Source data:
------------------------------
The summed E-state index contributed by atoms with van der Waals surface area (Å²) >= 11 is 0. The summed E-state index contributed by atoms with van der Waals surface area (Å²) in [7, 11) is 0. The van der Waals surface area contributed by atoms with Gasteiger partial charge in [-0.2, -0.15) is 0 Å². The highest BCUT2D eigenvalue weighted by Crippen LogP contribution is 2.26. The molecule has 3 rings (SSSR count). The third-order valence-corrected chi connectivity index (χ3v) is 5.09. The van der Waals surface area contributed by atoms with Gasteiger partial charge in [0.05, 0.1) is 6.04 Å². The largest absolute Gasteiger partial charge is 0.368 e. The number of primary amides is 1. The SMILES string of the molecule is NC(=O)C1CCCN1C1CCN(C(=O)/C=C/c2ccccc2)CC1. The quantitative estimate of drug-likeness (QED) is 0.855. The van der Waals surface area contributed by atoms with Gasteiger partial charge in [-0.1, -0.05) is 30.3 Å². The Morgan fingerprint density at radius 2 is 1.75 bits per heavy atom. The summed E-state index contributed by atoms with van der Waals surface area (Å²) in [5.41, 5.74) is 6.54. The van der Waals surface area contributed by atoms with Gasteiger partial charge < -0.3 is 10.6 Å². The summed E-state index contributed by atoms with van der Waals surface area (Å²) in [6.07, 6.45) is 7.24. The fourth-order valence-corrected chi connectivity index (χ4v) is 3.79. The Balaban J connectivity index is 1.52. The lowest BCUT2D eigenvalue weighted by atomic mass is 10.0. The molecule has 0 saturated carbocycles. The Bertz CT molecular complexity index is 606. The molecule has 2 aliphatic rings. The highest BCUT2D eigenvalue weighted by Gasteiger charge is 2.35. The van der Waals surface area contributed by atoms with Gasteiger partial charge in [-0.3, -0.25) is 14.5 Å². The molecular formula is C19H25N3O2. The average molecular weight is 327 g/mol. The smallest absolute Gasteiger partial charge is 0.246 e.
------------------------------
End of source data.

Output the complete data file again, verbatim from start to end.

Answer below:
The summed E-state index contributed by atoms with van der Waals surface area (Å²) >= 11 is 0. The summed E-state index contributed by atoms with van der Waals surface area (Å²) in [7, 11) is 0. The van der Waals surface area contributed by atoms with Gasteiger partial charge in [-0.2, -0.15) is 0 Å². The highest BCUT2D eigenvalue weighted by Crippen LogP contribution is 2.26. The molecule has 3 rings (SSSR count). The third-order valence-corrected chi connectivity index (χ3v) is 5.09. The van der Waals surface area contributed by atoms with Gasteiger partial charge in [0.05, 0.1) is 6.04 Å². The largest absolute Gasteiger partial charge is 0.368 e. The number of primary amides is 1. The SMILES string of the molecule is NC(=O)C1CCCN1C1CCN(C(=O)/C=C/c2ccccc2)CC1. The quantitative estimate of drug-likeness (QED) is 0.855. The van der Waals surface area contributed by atoms with Gasteiger partial charge in [-0.1, -0.05) is 30.3 Å². The Morgan fingerprint density at radius 2 is 1.75 bits per heavy atom. The summed E-state index contributed by atoms with van der Waals surface area (Å²) in [5.41, 5.74) is 6.54. The van der Waals surface area contributed by atoms with Gasteiger partial charge < -0.3 is 10.6 Å². The summed E-state index contributed by atoms with van der Waals surface area (Å²) in [6.07, 6.45) is 7.24. The fourth-order valence-corrected chi connectivity index (χ4v) is 3.79. The Balaban J connectivity index is 1.52. The lowest BCUT2D eigenvalue weighted by atomic mass is 10.0. The molecule has 0 saturated carbocycles. The Bertz CT molecular complexity index is 606. The molecule has 2 aliphatic rings. The highest BCUT2D eigenvalue weighted by Gasteiger charge is 2.35. The van der Waals surface area contributed by atoms with Gasteiger partial charge in [-0.3, -0.25) is 14.5 Å². The molecular formula is C19H25N3O2. The average molecular weight is 327 g/mol. The smallest absolute Gasteiger partial charge is 0.246 e.